Gus and I heard a presentation on institutional racism by Clarence E. Anthony, CEO and Executive Director of the National League of Cities in January 2020 at the Massachusetts Municipal Association annual meeting.  I recommend that one clicks on the this link https://youtu.be/ERnSi8s3Oyk, and listen to Tim Wise explain institutional racism in three minutes (starts at about 10:50).  The email below came today – 

MMA-2

Dear MMA Members,

 

We are sharing a special message from Clarence Anthony, the CEO and Executive Director of the National League of Cities, providing support for municipal leaders through the Race, Equity and Leadership (REAL) Program. This important initiative was highlighted at our Annual Meeting in January, and is more valuable than ever as a resource for cities and towns, here and across the nation.

Dear NLC Members,

 

I write to you today as the CEO of the National League of Cities, as your colleague, and as your friend.

 

As CEO, I want you to know that the National League of Cities is here to support you during this challenging time. As your colleague, I want you to know that I am acutely aware of the leadership demands you are facing right now. As your friend, I want you to know that I am tired of violence towards African Americans by members of law enforcement. I am tired of implicit and explicit racial biases that permeate our society. And I am tired of the inequities in healthcare, finances, education, housing, nutrition and other basic needs.

 

We have a crisis of humanity in this country, and we’re seeing this crisis reach its boiling point right now. The current situation in America is not just about the murder of George Floyd at the hands of police officers. This is about communities that have been left behind for hundreds of years.

 

This is about the communities that have been hit hardest by the COVID-19 pandemic. This is about a lack of hope and a lack of agency that is felt throughout the Black community. In the words of civil rights leader Fannie Lou Hamer, “I am sick and tired of being sick and tired” – that is the feeling of many African Americans in our nation.

 

You ran for office and work in local government to make a difference in your community. Now, your residents are looking to you for answers, guidance and support.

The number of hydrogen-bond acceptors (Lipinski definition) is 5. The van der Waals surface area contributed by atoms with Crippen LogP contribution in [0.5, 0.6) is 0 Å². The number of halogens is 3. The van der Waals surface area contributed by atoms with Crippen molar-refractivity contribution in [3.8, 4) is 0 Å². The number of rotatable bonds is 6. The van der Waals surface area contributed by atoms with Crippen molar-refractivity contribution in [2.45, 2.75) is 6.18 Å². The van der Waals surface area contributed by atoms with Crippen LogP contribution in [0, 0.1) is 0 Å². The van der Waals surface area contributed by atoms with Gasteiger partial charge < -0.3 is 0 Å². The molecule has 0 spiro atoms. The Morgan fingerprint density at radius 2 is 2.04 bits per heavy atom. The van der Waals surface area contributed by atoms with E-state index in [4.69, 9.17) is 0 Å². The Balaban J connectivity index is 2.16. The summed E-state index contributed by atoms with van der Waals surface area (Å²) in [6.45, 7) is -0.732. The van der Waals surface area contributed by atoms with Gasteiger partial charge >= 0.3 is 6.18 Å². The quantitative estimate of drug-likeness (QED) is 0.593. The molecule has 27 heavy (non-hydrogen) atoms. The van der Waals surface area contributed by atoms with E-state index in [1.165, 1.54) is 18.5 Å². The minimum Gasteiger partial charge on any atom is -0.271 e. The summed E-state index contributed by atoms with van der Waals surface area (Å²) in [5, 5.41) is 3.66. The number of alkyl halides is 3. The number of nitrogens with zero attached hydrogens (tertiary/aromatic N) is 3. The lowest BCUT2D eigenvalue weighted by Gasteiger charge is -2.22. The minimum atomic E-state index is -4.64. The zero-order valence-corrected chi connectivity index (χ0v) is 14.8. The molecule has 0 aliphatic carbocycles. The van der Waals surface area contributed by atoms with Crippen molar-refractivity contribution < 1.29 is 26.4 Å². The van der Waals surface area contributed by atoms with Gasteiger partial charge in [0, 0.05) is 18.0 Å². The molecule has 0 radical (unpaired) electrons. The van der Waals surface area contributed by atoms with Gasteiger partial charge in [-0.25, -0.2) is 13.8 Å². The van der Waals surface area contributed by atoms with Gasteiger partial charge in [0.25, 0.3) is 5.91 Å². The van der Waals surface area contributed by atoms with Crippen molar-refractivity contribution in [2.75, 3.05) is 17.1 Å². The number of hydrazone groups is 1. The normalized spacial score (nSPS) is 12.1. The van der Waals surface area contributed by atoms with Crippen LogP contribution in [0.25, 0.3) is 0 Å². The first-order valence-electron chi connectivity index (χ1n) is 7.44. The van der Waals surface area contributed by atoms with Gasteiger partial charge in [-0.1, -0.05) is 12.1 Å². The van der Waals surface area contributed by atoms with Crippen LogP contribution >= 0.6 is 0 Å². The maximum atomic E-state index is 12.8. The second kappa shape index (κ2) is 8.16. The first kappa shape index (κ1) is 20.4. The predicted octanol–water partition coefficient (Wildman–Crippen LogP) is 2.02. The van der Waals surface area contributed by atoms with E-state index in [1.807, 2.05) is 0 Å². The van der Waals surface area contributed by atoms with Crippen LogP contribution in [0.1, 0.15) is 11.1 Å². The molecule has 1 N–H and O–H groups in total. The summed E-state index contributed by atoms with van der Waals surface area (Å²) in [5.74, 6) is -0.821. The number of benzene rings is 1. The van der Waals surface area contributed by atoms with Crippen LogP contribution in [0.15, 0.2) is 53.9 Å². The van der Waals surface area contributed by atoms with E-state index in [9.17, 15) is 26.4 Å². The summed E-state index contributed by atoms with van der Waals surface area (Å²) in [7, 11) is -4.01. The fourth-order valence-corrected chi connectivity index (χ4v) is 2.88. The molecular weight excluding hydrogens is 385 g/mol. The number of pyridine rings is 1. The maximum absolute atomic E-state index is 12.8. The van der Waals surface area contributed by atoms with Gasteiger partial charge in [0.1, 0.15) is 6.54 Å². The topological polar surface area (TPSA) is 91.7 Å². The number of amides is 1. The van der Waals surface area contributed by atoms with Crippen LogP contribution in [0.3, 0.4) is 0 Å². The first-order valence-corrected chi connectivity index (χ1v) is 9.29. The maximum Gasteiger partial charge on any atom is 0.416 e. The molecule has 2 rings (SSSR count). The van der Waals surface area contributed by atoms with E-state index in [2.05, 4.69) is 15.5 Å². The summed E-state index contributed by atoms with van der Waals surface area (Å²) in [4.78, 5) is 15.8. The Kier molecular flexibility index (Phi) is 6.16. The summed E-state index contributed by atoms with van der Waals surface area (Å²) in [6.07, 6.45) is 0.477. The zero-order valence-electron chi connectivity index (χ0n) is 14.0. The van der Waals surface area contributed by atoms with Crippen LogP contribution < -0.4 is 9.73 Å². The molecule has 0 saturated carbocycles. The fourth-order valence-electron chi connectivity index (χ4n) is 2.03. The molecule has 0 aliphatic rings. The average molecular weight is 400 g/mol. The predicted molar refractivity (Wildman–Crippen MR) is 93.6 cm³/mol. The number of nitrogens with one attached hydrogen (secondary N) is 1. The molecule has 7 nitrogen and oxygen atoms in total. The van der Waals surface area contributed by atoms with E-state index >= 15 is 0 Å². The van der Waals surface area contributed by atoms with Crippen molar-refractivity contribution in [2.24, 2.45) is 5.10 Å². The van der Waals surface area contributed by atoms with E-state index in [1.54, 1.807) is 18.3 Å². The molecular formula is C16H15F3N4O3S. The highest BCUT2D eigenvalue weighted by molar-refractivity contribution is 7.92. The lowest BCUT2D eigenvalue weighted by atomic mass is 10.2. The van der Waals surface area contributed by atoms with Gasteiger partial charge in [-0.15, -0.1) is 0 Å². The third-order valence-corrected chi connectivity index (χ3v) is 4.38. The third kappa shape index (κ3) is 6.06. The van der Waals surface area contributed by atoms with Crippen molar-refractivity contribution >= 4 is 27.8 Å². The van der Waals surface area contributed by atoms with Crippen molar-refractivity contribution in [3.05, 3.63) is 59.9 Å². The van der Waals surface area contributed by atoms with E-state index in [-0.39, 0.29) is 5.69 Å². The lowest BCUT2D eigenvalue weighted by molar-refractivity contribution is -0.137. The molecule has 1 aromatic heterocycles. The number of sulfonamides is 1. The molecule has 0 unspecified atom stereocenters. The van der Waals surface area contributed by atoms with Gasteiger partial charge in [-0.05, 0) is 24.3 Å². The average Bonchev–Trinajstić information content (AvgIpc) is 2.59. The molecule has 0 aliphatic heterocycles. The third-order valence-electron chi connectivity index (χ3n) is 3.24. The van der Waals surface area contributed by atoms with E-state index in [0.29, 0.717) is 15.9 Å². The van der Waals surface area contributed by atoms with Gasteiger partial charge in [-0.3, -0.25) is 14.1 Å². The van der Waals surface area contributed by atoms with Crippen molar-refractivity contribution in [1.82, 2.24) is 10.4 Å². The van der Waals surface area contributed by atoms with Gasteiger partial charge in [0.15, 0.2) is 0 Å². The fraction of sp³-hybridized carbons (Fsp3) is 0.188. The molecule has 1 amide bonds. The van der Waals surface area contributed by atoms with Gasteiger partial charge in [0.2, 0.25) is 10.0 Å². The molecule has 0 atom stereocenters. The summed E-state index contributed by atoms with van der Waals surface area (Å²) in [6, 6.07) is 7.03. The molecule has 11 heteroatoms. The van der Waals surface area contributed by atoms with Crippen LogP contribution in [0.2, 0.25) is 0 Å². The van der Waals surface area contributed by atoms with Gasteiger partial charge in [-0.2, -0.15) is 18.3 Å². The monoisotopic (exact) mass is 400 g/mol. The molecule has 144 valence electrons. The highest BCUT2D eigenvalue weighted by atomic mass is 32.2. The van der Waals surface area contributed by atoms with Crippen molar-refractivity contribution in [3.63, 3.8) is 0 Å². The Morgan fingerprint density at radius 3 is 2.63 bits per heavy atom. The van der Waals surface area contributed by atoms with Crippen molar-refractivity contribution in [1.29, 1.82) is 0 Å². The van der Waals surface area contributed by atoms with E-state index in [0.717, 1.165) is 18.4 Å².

You have a great power and a great responsibility that no one else in this nation has. You, as the person elected by your neighbors and community members, can make a real difference right now – and your residents are looking to you right now for leadership.

 

I challenge you to use the power of the pulpit to heal your community and chart a path forward that prioritizes equity and humanity. I challenge you to look to your colleagues in other cities for support and unity. I challenge you to educate yourself on the history of race in your own community and state, because it affects more than the African American communities, it affects all communities of color. And I challenge you to advance policies and programs that will make a difference in the lives of every person of color that rely on you to lead.

 

In 2014, the National League of Cities created our Race, Equity and Leadership department to strengthen local leaders’ knowledge and capacity to eliminate racial disparities and divisions and to build more equitable communities. It has been an honor to work with many of you over the past six years to advance this mission in your cities.

 

In the coming days and weeks, we are continuing this work and are working to provide you with the support you need. I encourage you to read and share the resources enclosed below. If you have any questions or feedback, please don’t hesitate to reach out to us at real@nlc.org.

 

Things will get better. However it is up to us to ensure that we make it better by working together.

 

In solidarity,

 

 

 

 

 

Clarence E. Anthony

 

CEO and Executive Director

 

RACE, EQUITY AND LEADERSHIP RESOURCES

 

Responding to Racial Tension in Your City: A Municipal Action Guide

A guide that includes important contextual and tactical information to support your municipality’s efforts to respond effectively. LEARN MORE

 

Advancing Racial Equity in Your City: A Municipal Action Guide

Compiles six immediate steps for improving outcomes for all residents. LEARN MORE

 

Repository of City Racial Equity Policies and Decisions

Review examples of concrete policy and budgetary changes local elected officials have made to prioritize racial equity in their cities, towns, and villages. LEARN MORE

 

My Brother’s Keeper Landscape

City leaders respond the My Brother’s Keeper Community Challenge by tackling the disparities that face our nation’s boys and young men of color (BYMoC). LEARN MORE

 

City Profiles

Learn how 12 cities and their elected leaders around the country are advancing racial equity in their communities. LEARN MORE